“This latest fiasco represents a huge blow to the casino industry which will now have remained closed for nearly 5 months. Casinos are a fundamental part of our leisure, hospitality, entertainment and tourism industry. They employ over 14,000 people and indirectly support another 4,000 jobs across the UK, and last year casinos paid over £5.7m million in tax per week.
Casinos want to get back in business and once again contributing to the economy. The DCMS have supported our efforts to get casinos reopened, yet have been excluded from this shambolic decision. Having made the necessary preparations for reopening, we call on the Government to permit casinos to reopen.”
Mr Dugher said that casino operators had spent millions of pounds preparing to reopen, including recalling staff off furlough, training and food and beverage supplies, and warned that “significant redundancies” could now result from the u-turn as operators struggle with the huge financial costs of remaining closed.
“The support from HM Treasury, such as the Job Retention Scheme, has really helped but now our members will be forced to pay National Insurance on top of salaries in August while they remain closed. As furlough payments are phased out, there will be no flexibility for casinos to adapt to the new working and leisure environment when they are eventually allowed to reopen.”
We now have to await developments to establish whether casinos in England will be able to re-open on 15 August 2020.
1. In a follow-up press release on 2 August 2020, the BGC stated:
Government “wrecking ball” to casino industry is costing millions and half the jobs are now “at risk” warns BGC
Industry standards body The Betting and Gaming Council (BGC) has warned that the UK Government’s last minute reversal of plans to allow casinos to reopen on 1 August has dealt a wrecking ball to the industry, from which it may never recover.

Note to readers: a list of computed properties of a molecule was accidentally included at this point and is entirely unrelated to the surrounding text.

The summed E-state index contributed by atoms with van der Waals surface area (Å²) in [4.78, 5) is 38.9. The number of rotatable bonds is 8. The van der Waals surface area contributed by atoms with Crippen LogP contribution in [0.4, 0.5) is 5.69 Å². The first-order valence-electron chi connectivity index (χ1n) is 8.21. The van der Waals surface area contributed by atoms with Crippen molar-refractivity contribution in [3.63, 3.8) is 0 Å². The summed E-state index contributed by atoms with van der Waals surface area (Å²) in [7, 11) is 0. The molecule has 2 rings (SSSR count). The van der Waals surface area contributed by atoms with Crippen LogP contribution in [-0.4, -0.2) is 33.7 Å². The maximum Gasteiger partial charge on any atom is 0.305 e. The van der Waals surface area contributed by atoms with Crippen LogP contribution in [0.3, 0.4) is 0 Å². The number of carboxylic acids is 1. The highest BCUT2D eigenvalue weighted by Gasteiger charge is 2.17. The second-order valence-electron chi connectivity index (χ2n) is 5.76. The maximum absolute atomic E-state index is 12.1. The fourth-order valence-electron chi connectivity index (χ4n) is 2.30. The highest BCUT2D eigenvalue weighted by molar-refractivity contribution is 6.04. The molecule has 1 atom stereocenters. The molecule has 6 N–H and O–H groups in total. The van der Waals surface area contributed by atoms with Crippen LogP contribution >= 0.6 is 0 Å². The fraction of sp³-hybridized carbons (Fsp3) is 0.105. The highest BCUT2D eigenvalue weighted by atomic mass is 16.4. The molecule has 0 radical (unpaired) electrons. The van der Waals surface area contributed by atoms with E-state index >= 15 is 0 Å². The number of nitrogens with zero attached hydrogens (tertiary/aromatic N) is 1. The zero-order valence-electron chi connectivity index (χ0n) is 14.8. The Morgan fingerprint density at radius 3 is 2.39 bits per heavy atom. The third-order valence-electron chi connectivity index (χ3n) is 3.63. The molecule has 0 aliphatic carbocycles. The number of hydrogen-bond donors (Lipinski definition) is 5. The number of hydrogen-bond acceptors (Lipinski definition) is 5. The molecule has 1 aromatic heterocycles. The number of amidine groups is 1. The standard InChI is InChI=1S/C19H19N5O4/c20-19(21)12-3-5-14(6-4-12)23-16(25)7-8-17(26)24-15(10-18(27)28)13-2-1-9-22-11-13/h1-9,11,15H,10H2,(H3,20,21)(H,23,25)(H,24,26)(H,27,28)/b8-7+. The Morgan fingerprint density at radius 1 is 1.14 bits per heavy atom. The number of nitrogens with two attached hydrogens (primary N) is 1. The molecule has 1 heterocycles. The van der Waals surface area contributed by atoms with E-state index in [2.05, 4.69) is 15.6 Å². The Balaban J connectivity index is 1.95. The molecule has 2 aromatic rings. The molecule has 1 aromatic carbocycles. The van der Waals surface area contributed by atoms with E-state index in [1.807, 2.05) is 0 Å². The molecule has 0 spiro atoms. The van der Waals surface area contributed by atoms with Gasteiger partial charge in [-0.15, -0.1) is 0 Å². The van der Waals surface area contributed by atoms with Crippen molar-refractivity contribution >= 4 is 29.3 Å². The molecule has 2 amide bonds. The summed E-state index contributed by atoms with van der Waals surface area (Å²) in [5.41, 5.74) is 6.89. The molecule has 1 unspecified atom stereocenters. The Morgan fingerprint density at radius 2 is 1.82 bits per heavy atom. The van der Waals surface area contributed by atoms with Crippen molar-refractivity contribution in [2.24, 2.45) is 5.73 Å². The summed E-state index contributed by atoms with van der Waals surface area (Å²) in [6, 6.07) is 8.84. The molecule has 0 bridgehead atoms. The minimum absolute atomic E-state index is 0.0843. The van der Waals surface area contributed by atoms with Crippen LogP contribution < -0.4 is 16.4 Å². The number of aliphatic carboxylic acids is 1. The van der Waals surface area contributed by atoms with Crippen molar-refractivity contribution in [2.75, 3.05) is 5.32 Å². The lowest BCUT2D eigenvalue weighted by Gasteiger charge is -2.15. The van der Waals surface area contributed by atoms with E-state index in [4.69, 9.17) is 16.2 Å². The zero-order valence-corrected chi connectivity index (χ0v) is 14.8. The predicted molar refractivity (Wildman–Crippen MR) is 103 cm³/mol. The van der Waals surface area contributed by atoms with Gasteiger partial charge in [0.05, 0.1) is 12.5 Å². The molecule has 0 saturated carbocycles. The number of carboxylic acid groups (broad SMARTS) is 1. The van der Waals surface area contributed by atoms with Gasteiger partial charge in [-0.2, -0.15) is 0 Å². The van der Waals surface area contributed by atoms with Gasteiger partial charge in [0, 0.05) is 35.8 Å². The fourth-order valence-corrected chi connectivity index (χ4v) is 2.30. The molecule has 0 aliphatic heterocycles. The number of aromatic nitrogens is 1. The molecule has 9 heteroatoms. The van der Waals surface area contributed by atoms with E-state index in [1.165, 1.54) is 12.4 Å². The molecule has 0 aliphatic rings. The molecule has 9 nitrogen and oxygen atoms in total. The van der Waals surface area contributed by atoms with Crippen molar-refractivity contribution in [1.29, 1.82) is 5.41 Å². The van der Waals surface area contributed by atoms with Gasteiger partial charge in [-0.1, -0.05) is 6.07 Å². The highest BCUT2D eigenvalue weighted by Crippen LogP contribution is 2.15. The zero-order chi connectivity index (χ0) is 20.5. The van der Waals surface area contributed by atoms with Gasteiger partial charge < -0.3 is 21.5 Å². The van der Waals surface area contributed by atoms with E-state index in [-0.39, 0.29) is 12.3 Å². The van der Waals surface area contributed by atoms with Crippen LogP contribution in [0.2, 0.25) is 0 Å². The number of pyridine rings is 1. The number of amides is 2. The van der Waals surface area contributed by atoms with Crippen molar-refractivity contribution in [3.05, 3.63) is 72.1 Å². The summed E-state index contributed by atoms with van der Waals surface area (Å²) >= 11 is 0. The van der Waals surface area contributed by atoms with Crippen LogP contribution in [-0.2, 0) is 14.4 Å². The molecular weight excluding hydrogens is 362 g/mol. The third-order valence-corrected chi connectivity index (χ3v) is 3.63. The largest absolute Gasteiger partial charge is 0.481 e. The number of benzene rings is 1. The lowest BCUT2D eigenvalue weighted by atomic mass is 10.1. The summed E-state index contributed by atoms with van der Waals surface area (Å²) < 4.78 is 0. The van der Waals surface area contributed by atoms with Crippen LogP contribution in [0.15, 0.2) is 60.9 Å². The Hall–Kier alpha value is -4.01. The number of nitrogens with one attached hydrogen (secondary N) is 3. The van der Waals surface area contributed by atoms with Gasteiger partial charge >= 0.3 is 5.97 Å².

With casinos across England forced to remain shuttered, the BGC warns that up to 6,000 jobs may be permanently lost – half the number supported by the sector.
In a letter to Chancellor Rishi Sunak MP on Friday (31st July), the BGC described the decision to keep casinos closed as “highly illogical, inconsistent and deeply damaging to those businesses and the thousands of staff they employ.”
The cost of preparing for reopening on 1st August, including taking staff off furlough, training, security and food and beverage, is believed to be around £6 million. For every week that casinos remain closed, it costs the industry over £5 million.
There is also a significant cost to the UK Treasury, with the cost of furlough and lost tax receipts hitting the public purse to the tune of £10 million per week.
The casino sector employs more than 14,000 people across the UK in 125 casinos and a further 4,000 in the supply chain. Casinos also paid over £300 million each year in tax before the lock down.
However, operators have warned of permanent damage to the sector as a result of bearing the costs of closure, with many now fearing for their survival.
Genting Casino, which employs over 4,000 people in the UK, has already warned it needs to make “heart breaking decisions” about the future of the business, with job losses now “simply unavoidable.”
Rank Group, whose Grosvenor Casino business employs over 4,600 people, also faces some very tough decisions in the coming weeks unless the Government provides assurances on reopening, with the Chancellor’s decision to taper furlough payments and force employers to pay National Insurance and pension contributions weighing heavily on decision making within the industry.